November 2023 / FIXED INCOME
The Case for High Yield
Improved credit quality and attractive yields support the asset class.
- The global high yield market has performed well across different market cycles, thanks to high coupons and a return to par at maturity.
- Issuer fundamentals have remained resilient despite the challenging macro backdrop.
- Improved credit quality is paired with the most attractive yields available in over a decade.
WHY HIGH YIELD BONDS?
Has Produced Durable Returns Over Time
Global high yield bonds have broadly performed favorably across different market cycles. Since 1980, the high yield market has only experienced seven calendar years of negative returns. Perhaps even more impressive is that there have never been two consecutive years of negative returns in the asset class covering 40 years (Fig. 1). Following years of negative returns, the asset class usually experienced years of either outsized gains or several years of modest returns. This resilient return pattern is simply due to “bond math.” The high yield market may experience bouts of weakness, resulting in lower dollar prices; however, it still generates high coupons, and eventually bonds are pulled to par as they near maturity, fortifying the returns recovery.
High Yield Bond Annual Returns
(Fig. 1) Only seven negative return years since 1980.
Leveraged Credit Has Generated Compelling Risk-Adjusted Returns
While return is certainly an important consideration when evaluating an asset class, volatility must also be evaluated. The Sharpe ratio, which measures return in excess of the risk-free rate, per unit of standard deviation, can be a useful metric to compare risk-adjusted returns across asset classes. Over the last 10 years, high yield bonds have had the second-highest risk-adjusted returns, trailing only below investment-grade bank loans (Fig. 2). Consequently, we believe that investors have been fairly compensated for the additional performance risk when moving to below investment-grade credits.
Statistics Across the Markets
(Fig. 2) High yield compares favorably to other segments.
Low Default Rate Profile
Although the macro backdrop remains challenging for risk assets, high yield fundamentals continue to be resilient. Since the global financial crisis (GFC), high yield market new issuance has been dominated by refinancings as issuers capitalized on historically low interest rates. Additionally, record capital markets activity in 2020 and 2021 (post-COVID drawdown) at cheap financing rates strengthened balance sheet liquidity and increased interest coverage metrics to peak levels. The high yield default rate marginally increased to 1.6% in June 2023 from 0.8% in December 2022 but remains well below its long-term average of 3% (Fig. 3).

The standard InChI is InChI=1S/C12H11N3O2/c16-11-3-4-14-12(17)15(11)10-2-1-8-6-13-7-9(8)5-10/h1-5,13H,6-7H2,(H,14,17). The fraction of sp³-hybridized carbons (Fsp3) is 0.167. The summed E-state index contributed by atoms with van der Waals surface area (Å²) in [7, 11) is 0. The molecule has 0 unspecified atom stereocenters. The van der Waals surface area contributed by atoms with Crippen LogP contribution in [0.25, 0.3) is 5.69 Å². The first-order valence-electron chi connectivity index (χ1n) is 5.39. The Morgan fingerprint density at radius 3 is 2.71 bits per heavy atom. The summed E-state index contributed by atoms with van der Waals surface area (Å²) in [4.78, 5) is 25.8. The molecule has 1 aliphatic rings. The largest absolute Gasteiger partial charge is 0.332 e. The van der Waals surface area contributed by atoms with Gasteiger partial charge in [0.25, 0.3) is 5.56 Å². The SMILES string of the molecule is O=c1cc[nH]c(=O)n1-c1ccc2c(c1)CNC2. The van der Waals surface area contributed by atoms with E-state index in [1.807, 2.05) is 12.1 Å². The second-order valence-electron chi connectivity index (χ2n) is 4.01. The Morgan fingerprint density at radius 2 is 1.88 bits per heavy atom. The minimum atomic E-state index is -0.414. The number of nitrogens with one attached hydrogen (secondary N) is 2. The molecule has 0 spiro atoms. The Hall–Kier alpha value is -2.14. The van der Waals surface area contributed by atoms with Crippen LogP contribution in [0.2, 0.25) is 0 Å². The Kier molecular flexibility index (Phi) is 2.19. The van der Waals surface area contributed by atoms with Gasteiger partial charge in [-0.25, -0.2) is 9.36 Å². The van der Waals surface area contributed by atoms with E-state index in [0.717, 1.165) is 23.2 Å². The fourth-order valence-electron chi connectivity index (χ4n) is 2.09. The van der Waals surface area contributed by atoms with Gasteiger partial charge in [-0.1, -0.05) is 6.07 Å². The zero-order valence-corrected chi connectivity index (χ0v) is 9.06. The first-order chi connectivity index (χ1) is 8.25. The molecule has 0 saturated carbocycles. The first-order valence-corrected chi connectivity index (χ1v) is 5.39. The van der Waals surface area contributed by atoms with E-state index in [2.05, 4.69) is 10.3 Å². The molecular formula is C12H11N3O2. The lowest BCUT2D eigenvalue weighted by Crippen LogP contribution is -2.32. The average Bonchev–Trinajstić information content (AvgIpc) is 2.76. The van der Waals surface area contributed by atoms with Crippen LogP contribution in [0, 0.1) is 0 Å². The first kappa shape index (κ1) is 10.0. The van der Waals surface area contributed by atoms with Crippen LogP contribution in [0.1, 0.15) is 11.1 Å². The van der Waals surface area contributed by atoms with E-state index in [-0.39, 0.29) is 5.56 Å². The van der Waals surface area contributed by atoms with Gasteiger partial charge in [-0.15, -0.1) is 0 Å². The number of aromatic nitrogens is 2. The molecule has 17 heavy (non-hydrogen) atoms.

Global High Yield Market Default Rates
(Fig. 3) Defaults are running below the historical average.
WHY HIGH YIELD BONDS NOW?
Evolution to a Higher Credit Quality Market
The current high yield market is drastically improved compared with the GFC in terms of credit quality. Using the Credit Suisse High Yield index as a proxy, the high yield market has migrated up considerably in credit quality since the GFC. In 2007, only 37% of the index had at least one BB rating; today, that figure is roughly 60% (Fig. 4). Partially the result of record fallen angel volume (USD 240 billion) entering high yield in 2020, the average company in the high yield market has a larger market cap and generates more free cash flow today than prior to the GFC. Therefore, we feel the asset class is in a position of strength should the economic outlook weaken.
BB Composition of the High Yield Market
(Fig. 4) High yield credit quality has steadily improved.
Today’s Yields Have Rarely Been Observed Over the Last 10 Years
Rate and credit spread volatility since the first quarter of 2022 have resulted in attractive yields and dollar discounts not seen since the GFC, attributed to unprecedented quantitative tightening and related recession fears. As of June 30, 2023, the yield to worst on the J.P. Morgan Global High Yield Index was north of 9%. This is well above the average level of 6.86% observed over the last 10 years (Fig. 5). Considering the credit quality of the market is much higher today, the absolute yield on the asset class screens attractive, especially compared with similar dislocation levels during the energy crisis (2015–2016) and the pandemic sell-off, where both the quality and fundamentals of the market were lower than levels observed today.
Yield to Worst of the High Yield Market
(Fig. 5) Attractive yields given higher credit quality.
Yields Indicate Attractive Valuation
While we cannot predict future returns from current yields, we can use history as a baseline for when the high yield market had similar yield levels and what forward, or subsequent, returns looked like. Since 2012, the high yield market has crossed the 9% yield threshold five times. In each instance, the one-year forward return picture has been in the mid-double-digit range (Fig. 6). Since 2012, the median 12-month forward returns have been in double digits when yields in the market have exceeded 7%.
Historical Global High Yield Returns Once Yields Reached Various Thresholds
(Fig. 6) History provides a baseline for similar yields.
J.P. Morgan–Information has been obtained from sources believed to be reliable but J.P. Morgan does not warrant its completeness or accuracy. The index is used with permission. The Index may not be copied, used, or distributed without J.P. Morgan’s prior written approval. Copyright © 2023, J.P. Morgan Chase & Co.
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